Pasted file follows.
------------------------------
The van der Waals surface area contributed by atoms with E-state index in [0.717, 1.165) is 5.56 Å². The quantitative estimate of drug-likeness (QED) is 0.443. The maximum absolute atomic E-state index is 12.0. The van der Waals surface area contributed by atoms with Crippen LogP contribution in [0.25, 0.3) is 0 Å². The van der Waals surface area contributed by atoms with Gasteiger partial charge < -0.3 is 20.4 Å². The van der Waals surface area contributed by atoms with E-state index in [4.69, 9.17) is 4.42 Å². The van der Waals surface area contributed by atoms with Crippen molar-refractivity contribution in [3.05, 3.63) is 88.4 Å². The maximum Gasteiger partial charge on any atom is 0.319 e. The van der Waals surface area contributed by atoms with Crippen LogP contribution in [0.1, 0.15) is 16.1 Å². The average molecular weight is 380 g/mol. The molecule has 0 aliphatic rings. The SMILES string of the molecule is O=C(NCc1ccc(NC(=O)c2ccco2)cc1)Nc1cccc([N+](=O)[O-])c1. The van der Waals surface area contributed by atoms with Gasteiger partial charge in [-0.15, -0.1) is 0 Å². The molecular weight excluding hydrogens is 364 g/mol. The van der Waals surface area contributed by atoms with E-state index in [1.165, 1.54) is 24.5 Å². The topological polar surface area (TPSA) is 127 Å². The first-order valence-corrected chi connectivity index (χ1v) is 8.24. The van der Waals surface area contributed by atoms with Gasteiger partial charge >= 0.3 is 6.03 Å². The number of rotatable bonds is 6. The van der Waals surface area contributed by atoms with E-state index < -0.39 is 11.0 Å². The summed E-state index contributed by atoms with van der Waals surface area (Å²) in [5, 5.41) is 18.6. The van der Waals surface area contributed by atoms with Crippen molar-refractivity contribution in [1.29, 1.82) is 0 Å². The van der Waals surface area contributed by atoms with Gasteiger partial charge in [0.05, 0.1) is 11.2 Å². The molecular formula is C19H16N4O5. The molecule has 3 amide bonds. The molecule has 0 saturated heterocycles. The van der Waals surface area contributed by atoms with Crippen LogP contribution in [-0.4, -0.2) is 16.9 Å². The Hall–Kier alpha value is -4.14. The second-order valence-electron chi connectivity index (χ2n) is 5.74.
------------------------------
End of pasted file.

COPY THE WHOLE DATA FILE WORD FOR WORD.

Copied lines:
The van der Waals surface area contributed by atoms with E-state index in [0.717, 1.165) is 5.56 Å². The quantitative estimate of drug-likeness (QED) is 0.443. The maximum absolute atomic E-state index is 12.0. The van der Waals surface area contributed by atoms with Crippen LogP contribution in [0.25, 0.3) is 0 Å². The van der Waals surface area contributed by atoms with Gasteiger partial charge < -0.3 is 20.4 Å². The van der Waals surface area contributed by atoms with E-state index in [4.69, 9.17) is 4.42 Å². The van der Waals surface area contributed by atoms with Crippen molar-refractivity contribution in [3.05, 3.63) is 88.4 Å². The maximum Gasteiger partial charge on any atom is 0.319 e. The van der Waals surface area contributed by atoms with Crippen LogP contribution in [0.1, 0.15) is 16.1 Å². The average molecular weight is 380 g/mol. The molecule has 0 aliphatic rings. The SMILES string of the molecule is O=C(NCc1ccc(NC(=O)c2ccco2)cc1)Nc1cccc([N+](=O)[O-])c1. The van der Waals surface area contributed by atoms with Gasteiger partial charge in [-0.15, -0.1) is 0 Å². The molecular weight excluding hydrogens is 364 g/mol. The van der Waals surface area contributed by atoms with E-state index in [1.165, 1.54) is 24.5 Å². The topological polar surface area (TPSA) is 127 Å². The first-order valence-corrected chi connectivity index (χ1v) is 8.24. The van der Waals surface area contributed by atoms with Gasteiger partial charge >= 0.3 is 6.03 Å². The number of rotatable bonds is 6. The van der Waals surface area contributed by atoms with E-state index < -0.39 is 11.0 Å². The summed E-state index contributed by atoms with van der Waals surface area (Å²) in [5, 5.41) is 18.6. The van der Waals surface area contributed by atoms with Crippen molar-refractivity contribution in [1.29, 1.82) is 0 Å². The van der Waals surface area contributed by atoms with Gasteiger partial charge in [0.05, 0.1) is 11.2 Å². The molecular formula is C19H16N4O5. The molecule has 3 amide bonds. The molecule has 0 saturated heterocycles. The van der Waals surface area contributed by atoms with Crippen LogP contribution in [-0.4, -0.2) is 16.9 Å². The Hall–Kier alpha value is -4.14. The second-order valence-electron chi connectivity index (χ2n) is 5.74.